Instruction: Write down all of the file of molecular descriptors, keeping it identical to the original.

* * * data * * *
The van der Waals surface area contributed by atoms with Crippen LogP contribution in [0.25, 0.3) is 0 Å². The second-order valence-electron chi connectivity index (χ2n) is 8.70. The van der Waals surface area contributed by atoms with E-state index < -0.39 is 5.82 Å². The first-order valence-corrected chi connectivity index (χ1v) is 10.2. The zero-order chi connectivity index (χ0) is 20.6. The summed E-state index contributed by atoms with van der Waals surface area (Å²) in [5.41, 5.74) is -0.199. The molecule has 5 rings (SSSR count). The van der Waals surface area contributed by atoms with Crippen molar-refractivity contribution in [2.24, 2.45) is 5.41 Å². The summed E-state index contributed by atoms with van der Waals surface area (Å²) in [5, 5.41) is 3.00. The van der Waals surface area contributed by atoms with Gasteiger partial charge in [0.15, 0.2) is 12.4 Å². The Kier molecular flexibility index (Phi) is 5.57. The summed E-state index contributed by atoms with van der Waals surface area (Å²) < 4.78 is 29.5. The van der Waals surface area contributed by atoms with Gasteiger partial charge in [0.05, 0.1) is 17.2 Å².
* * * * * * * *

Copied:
The van der Waals surface area contributed by atoms with Crippen LogP contribution in [0.25, 0.3) is 0 Å². The second-order valence-electron chi connectivity index (χ2n) is 8.70. The van der Waals surface area contributed by atoms with E-state index < -0.39 is 5.82 Å². The first-order valence-corrected chi connectivity index (χ1v) is 10.2. The zero-order chi connectivity index (χ0) is 20.6. The summed E-state index contributed by atoms with van der Waals surface area (Å²) in [5.41, 5.74) is -0.199. The molecule has 5 rings (SSSR count). The van der Waals surface area contributed by atoms with Crippen molar-refractivity contribution in [2.24, 2.45) is 5.41 Å². The summed E-state index contributed by atoms with van der Waals surface area (Å²) in [5, 5.41) is 3.00. The van der Waals surface area contributed by atoms with Gasteiger partial charge in [0.15, 0.2) is 12.4 Å². The Kier molecular flexibility index (Phi) is 5.57. The summed E-state index contributed by atoms with van der Waals surface area (Å²) < 4.78 is 29.5. The van der Waals surface area contributed by atoms with Gasteiger partial charge in [0.05, 0.1) is 17.2 Å².